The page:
Moral absolutism versus Cultural relativism: An argumentative piece
| In the last century alone, we have seen incidents that beg us to question how we define what is right and wrong: Nazi Germany saw millions of Jewish people to their deaths in the name of racial purity and the Aryan ideal. The people of South Africa had their rights to a fair wage, education and even the right to love decided by the colour of their skin. The relativist who would feel good about all the niceness of their politically correct philosophy may soon forget the darker side of things that can be seen in those examples—if culture defines what is right and wrong, then how can we say that those incidents were not “right”, when the culture of its perpetrators saw nothing wrong about it? While certainly it could be argued that not everyone within Germany was anti-semitic, culture, as we know, is defined by the majority. Would such a horrifying regime have gone to the heights that it did if the people had not supported it?
The line between right and wrong is a fuzzy one, easily warped by society to suit its own needs and wants, which may not even be the same for different societies. Absolutism holds certain standards against which all acts are to be judged against, regardless of circumstance. As dictator-like as such a practice may sound, might it be the lesser of the two evils if it condemns acts that harm other humans, which is we generally agree on to be a bad thing, where it might have otherwise been approved and practiced?
Human rights and working conditions are sometimes a less than primary concern for employers in poorer developing countries, where people work for a fraction of the wage that workers in more well-off nations would consider ‘minimal’. Would the relativist argue then that harassing and bullying your employees and getting paid lint is “fair” and “right”, since it is simply the norm there? At the risk of sounding politically incorrect, I would say that sometimes, it is necessary, for the wellbeing of other humans, to “educate” and “correct” people on their beliefs and practices, which could otherwise lead to much grief on the part of the downtrodden, who in reality have no real say in matters.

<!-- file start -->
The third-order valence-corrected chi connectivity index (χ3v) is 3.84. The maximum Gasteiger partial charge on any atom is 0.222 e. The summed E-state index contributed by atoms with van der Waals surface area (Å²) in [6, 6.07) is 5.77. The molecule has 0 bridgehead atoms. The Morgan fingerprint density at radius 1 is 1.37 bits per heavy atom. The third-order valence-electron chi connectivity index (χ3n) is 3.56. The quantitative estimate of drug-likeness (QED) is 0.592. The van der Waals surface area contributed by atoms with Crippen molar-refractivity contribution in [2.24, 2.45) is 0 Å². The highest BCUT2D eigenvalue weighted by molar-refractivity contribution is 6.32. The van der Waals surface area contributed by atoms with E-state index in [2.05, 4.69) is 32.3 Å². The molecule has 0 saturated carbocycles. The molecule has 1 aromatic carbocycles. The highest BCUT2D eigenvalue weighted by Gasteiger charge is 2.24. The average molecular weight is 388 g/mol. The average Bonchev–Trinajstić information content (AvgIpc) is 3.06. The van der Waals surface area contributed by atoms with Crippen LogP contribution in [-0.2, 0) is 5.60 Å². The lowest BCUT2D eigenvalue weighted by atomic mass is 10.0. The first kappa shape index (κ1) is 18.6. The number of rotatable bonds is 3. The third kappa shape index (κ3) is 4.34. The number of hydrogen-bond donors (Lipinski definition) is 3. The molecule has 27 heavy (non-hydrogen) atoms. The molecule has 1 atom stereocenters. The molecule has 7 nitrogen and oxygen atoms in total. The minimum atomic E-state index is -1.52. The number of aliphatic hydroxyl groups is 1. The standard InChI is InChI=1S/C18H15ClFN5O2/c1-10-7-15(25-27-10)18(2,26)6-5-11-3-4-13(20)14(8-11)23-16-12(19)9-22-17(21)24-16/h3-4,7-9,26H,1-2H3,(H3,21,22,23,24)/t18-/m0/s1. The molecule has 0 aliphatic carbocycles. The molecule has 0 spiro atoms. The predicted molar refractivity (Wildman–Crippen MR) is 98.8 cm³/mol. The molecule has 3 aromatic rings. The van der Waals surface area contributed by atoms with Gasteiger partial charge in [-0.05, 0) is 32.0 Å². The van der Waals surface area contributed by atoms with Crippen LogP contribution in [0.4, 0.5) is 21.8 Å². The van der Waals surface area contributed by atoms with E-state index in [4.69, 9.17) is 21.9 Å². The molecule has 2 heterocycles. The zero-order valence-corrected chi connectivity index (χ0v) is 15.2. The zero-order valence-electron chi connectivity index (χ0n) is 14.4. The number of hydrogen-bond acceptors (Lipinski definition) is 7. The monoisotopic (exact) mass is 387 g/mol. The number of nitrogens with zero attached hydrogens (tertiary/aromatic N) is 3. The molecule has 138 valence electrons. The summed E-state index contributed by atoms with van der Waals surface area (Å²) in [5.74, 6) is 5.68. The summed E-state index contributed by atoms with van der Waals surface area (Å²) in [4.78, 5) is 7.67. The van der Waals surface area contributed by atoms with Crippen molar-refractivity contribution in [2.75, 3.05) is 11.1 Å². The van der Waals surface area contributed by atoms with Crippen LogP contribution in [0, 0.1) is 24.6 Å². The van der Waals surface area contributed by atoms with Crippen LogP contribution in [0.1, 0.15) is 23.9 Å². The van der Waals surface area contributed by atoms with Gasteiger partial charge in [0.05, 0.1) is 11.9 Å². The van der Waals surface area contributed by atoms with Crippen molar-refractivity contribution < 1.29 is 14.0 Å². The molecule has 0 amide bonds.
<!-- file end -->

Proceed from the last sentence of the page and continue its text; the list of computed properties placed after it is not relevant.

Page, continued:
Another painfully evident case where intervention of other “cultures” and perspectives are needed is with the practice of traditional mutilation. From the infamous Chinese foot-binding practice that is now no longer practiced to female genital mutilation that is still prevalent in countries like Africa and Egypt, these practices were only stopped (or entered the process of being stopped) when other people, outside of the culture that saw it as “right”, came in and educated them on the health hazard, as well as cruelty, that were these practices.
As we humans grow increasingly “modern”, focus is turning to the invidividual pursuit of happiness and the more sentimental side of life. The outlawing of corporal punishment in most western countries came about when parents wanted more say in the way their children were taught, as well as the slow realization that such discipline was damaging to the child psyche. Do we allow it then, if people from other cultures, who were raised with strict enforcement of discipline, to thusly discipline their own children? When we know that the child faces harm of the physical kind, while (mostly) not permanent, may leave a scar of the psychological and mental sort?
While other cultures may be unique in their customs and ways, practices that infringe on a basic human right and ethics such as the right to live or the right to safety and happiness should not be accepted. It may be argued that moral absolutism takes away freedom and masks cultural imperialism, but when weighed against the harm of another being, I would, in clear conscience, side with the lesser of two imperfections.